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Blair's new appeal to Arab nations

Blair and Syria's President Assad failed to agree on the merits of the Afghan bombing campaign
Blair and Syria's President Assad failed to agree on the merits of the Afghan bombing campaign  


RIYADH, Saudi Arabia -- British Prime Minister Tony Blair has heard at first hand Arab anger over the bombing campaign against Afghanistan during the first leg of a Middle East diplomatic mission.

In Syria, Blair stood next to President Bashar Assad on Wednesday as the Syrian leader denounced the raids for causing "hundreds" of civilian casualties.

It was Blair's first face-to-face confrontation with the controversy caused by the U.S. and UK campaign, although aides insisted later he had expected Assad to restate his well-known hostility to the bombing.

Blair then travelled to Saudi Arabia where he had talks in Riyadh with King Fahd and Crown Prince Abdullah.

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In Riyadh, Blair delivered his familiar message to critics of the bombing campaign, telling reporters: "My response is very clear.

"We undertook the action against the al Qaeda network and the Taliban regime that shelters them after several weeks in which we had given the Taliban every opportunity to deliver up those responsible for the September 11 atrocities.

"The action we take is targeted, we do the maximum we can to minimise civilian casualties and I believe there is a very, very broad understanding of that right around the world.

"I think we have to understand there are different perspectives people will bring to this situation. But you can either stay out of the dialogue or get into it and try and offer an approach of understanding in the future.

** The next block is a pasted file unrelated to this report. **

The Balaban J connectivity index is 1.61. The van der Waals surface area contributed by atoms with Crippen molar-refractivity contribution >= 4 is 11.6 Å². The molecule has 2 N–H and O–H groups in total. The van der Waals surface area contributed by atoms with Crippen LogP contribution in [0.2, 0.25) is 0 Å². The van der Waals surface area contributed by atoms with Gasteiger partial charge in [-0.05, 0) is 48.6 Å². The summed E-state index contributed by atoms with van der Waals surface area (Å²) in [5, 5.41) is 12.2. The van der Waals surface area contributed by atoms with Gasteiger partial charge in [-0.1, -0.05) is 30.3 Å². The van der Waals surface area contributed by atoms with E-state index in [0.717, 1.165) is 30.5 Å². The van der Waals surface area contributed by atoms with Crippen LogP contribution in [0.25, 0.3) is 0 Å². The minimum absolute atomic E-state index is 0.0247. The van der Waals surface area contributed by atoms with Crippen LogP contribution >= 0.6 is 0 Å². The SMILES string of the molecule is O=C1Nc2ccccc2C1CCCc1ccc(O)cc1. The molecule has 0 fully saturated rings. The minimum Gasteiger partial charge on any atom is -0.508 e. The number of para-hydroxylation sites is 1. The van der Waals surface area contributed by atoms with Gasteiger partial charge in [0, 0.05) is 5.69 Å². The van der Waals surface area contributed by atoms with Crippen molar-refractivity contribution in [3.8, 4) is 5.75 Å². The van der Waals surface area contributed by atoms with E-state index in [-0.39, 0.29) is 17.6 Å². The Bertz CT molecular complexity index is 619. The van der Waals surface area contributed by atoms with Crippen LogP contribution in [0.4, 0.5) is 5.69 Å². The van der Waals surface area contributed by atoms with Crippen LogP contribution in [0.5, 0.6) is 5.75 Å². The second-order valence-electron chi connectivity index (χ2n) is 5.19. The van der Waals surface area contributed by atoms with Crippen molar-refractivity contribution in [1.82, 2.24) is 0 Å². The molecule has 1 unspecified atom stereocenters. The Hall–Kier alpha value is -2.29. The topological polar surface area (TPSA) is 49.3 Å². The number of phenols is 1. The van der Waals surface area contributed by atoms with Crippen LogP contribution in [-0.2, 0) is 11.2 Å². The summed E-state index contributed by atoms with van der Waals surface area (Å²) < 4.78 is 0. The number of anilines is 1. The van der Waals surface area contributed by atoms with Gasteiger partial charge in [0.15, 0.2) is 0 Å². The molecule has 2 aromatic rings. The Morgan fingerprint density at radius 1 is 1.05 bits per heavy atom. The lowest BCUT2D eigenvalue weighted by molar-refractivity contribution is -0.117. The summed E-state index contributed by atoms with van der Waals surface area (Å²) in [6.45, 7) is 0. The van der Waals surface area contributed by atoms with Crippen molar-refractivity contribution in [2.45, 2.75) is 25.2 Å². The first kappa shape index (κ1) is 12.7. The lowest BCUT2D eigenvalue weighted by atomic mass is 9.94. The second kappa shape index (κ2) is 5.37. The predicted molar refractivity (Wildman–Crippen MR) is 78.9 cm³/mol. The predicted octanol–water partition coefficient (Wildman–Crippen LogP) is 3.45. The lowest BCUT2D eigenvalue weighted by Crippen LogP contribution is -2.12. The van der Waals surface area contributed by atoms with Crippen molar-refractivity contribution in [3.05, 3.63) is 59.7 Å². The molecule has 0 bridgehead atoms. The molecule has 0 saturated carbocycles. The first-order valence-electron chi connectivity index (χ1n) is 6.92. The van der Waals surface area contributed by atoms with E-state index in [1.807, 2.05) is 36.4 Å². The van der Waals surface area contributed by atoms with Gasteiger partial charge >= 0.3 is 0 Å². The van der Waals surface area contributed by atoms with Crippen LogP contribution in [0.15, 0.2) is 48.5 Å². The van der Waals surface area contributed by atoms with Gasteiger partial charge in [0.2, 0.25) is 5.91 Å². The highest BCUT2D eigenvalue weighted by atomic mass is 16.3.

"And in respect of the Middle East peace process, this is only going to work if people engage and discuss."

And he insisted on the case for the bombing campaign: "I think there's a far greater understanding than might appear."

Blair said Saudi Arabia had agreed to back efforts for a broad-based government in Afghanistan when the current conflict ended.

Saudi Arabia was one of only three countries which formally recognised the Taliban, before severing links to them last month.

"We have agreed that we should work together closely in order to make sure that in the future for Afghanistan there is a government which is as broad-based as possible, that includes all the main groupings," Blair said.

Blair and Assad both conceded they had had "candid" talks.

In Damascus, Blair appealed for an end to violence from all sides in the region, speaking in a country claimed to host some of the most extreme terror groups.

But the meeting proved tense when Assad told a joint-news conference with Blair: "We cannot accept what we see on our television every day of the bombing of innocent civilians.

"There are hundreds now every day."

He added: "Resisting occupation is an international right. An act of resistance is different from an act of terrorism."

Blair said: "This is a candid dialogue, but I would like to think that it is a dialogue that can be pursued. Violence from whatever quarter is deeply unhelpful."

Assad said that terrorism takes the form of networks and can only be defeated by countries working together.

"Terrorism has a form of network. It has not a head -- whether state or individual," he said.

"To tackle terrorism and its causes can be only through international cooperation and not by one area or by one country combating terrorism.

"Terrorism is everywhere and therefore combating terrorism has to be decided by all states in the world."

Both leaders noted "huge differences" between the Western and Arab worlds.

"There are huge differences in understanding between the West and Islam, between the West and the Arab world," Blair said.

"Yet if one thing can come out from the terrible events from the 11th of September, it is an attempt to bridge that gulf of misunderstanding and create the right circumstances for partnership in the future and I believe that it is possible."

Blair embarked on his Middle East tour after making a keynote speech on Tuesday urging people not to forget the horrors of September 11.

The address was designed to correct a perceived "wobble" in the public and media's support for the bombing campaign and Blair stressed it was important "we never forget why we are doing it."



 
 
 
 


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RELATED SITES:
• Saudi Arabia
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